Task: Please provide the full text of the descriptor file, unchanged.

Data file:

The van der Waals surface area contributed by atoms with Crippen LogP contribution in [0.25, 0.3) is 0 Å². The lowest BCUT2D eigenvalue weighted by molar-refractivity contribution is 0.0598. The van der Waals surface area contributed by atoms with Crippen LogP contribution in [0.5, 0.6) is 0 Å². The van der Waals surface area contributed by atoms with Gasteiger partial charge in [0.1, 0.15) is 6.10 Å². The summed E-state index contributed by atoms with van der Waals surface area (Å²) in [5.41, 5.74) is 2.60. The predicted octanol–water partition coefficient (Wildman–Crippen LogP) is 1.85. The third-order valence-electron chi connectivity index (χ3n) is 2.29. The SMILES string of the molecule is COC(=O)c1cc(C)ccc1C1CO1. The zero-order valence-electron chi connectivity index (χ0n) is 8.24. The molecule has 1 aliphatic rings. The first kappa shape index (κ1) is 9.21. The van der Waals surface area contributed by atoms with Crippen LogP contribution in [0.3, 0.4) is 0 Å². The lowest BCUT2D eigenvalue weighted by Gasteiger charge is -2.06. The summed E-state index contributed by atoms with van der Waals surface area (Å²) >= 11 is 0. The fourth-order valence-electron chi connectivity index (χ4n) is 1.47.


The van der Waals surface area contributed by atoms with Crippen LogP contribution in [0.25, 0.3) is 0 Å². The lowest BCUT2D eigenvalue weighted by molar-refractivity contribution is 0.0598. The van der Waals surface area contributed by atoms with Crippen LogP contribution in [0.5, 0.6) is 0 Å². The van der Waals surface area contributed by atoms with Gasteiger partial charge in [0.1, 0.15) is 6.10 Å². The summed E-state index contributed by atoms with van der Waals surface area (Å²) in [5.41, 5.74) is 2.60. The predicted octanol–water partition coefficient (Wildman–Crippen LogP) is 1.85. The third-order valence-electron chi connectivity index (χ3n) is 2.29. The SMILES string of the molecule is COC(=O)c1cc(C)ccc1C1CO1. The zero-order valence-electron chi connectivity index (χ0n) is 8.24. The molecule has 1 aliphatic rings. The first kappa shape index (κ1) is 9.21. The van der Waals surface area contributed by atoms with Crippen LogP contribution in [0.3, 0.4) is 0 Å². The lowest BCUT2D eigenvalue weighted by Gasteiger charge is -2.06. The summed E-state index contributed by atoms with van der Waals surface area (Å²) >= 11 is 0. The fourth-order valence-electron chi connectivity index (χ4n) is 1.47.